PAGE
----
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In the summer months, my day job is mostly event PR – specifically, charity runs, walks and rides. It is rewarding, largely because it presents unique challenges.

If you’ve ever pitched media stories about covering charity events (the event itself, not pre or post event coverage) you know these are, broadly, the following:

  • Each summer, in most North American cities, there are a zillion charity runs,walks, and rides for great causes.
  • Competing media outlets don’t like to run the same story – unless it is some kind of cataclysmic event. This trend is increasingly prevalent.
  • Most stakeholders  in a charity run, walk, or ride (the beneficiary, sponsors and participants) feel that they DESERVE  on-event media coverage because of what they’re doing. They are not wrong, or unjustified, it just means expectations are not nil.

Tactically, you have a number of options to address the above challenges.

Rather than discussing them all, I’ll examine use of an old PR weapon, the exclusive.

Charity runs, walks and rides are typically chock full of participants with moving stories. These folks might have survived a terminal disease, have raised tonnes of money for a cause because of the death of a loved one, etc.

Participant-centric human interest stories that tug at people’s heartstrings are, bar none, THE BEST way to galvanize wider public support and action for charity events. It is great to have people conducting breakthrough research on diseases in front of media doing interviews. Likewise, securing an interview for a Foundation spokesperson or professional fundraiser who can speak to “dollars at work” type questions is helpful (and a necessary task for the PR team on charity runs/walks/rides). However, neither of these interview typologies is likely to be as effective as the having an “average” person tell a moving story.

So, to be clear, you need to find those participant stories (don’t worry, there are always LOTS) and you need to package them in a way that puts you in the best position despite the fact that: a) there are a zillion charity runs/walks/rides every summer and b) media don’t like telling the same story.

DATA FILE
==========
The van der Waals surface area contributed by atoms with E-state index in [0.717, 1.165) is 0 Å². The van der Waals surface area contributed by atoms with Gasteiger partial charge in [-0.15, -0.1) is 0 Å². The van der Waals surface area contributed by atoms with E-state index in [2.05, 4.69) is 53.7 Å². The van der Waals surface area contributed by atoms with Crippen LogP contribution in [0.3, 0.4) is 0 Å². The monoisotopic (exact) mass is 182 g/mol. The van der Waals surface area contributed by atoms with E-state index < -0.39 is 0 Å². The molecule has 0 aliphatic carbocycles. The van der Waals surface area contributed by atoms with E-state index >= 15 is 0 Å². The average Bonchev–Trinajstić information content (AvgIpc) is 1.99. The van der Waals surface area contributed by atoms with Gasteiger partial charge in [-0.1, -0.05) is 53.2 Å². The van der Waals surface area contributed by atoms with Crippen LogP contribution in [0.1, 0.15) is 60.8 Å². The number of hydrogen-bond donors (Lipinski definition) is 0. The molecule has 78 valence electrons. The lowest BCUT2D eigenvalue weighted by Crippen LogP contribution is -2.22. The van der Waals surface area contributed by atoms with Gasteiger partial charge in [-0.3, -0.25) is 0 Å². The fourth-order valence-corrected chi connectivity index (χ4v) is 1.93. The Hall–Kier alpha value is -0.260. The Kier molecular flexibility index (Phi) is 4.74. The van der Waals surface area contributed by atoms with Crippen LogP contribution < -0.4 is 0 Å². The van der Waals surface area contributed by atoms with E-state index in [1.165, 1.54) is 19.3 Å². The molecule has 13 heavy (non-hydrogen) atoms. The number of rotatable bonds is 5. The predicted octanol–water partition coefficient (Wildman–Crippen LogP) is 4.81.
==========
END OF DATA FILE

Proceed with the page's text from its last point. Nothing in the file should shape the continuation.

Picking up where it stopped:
Here is what you do:

  • Pitch key media outlets exclusives stories on participants with moving stories. This does two things: 1) It humanizes an event and provides a micro (the human interest) and macro (the event) angle to the story – this is stuff kids learn in PR 101 – BUT oh how we “seasoned” veterans forget. 2) It allows media to tell “different” stories but still talk about your event, interview your client, and generally do things that make you, fellow Flakian, look good.
  • Tailor the participant pitch to the reader/viewer/listener profile of the media outlet. I will use Toronto as an example since it is a media market I know well. Let’s say I was working a charity bike ride in TO and had a story about a construction worker from Ajax who was riding because he’d survived cancer and wanted to give something back. I’d likely take this exclusive to the Toronto Sun – because it is a “working man’s” paper read by a lot of people like my construction worker. The fit is perfect – journalists at the Sun would get to tell their readers about someone they can relate to. You get it.
  • Be sure to include details about the “macro” story and offer help telling it. By now you understand what’s is going on with this. You offer the exclusive human-interest piece to tell help buttress your goal of securing coverage about the “macro” – your client and the charity run/walk/ride. Don’t forget to offer help to your target media regarding the macro. Reference it in emails, offer up client-side spokespeople, etc. You’ll make a bunch of people happy if you succeed at this.

It can work.

I saw proof of the effectiveness of this approach last weekend in Toronto (sorry new media junkies, I am about to cite 3 “old” newspaper examples). Each of the major dailies in the market was pitched an exclusive on a story about people walking in our event. What happened?

The Toronto Sun piece ran Friday.

The Toronto Star piece ran Saturday (on page A3 at about 3/4 of a page)

A third piece ran on the front page, above the fold, of the national Globe and Mail.

Check these pieces out. All have those micro and macro elements I refer to (admittedly, some do a better job of balancing them than others).

Tell me about your story regarding PR for charity runs/walk/rides? How did you gain media’s attention and address the ever-present challenges surrounding event PR?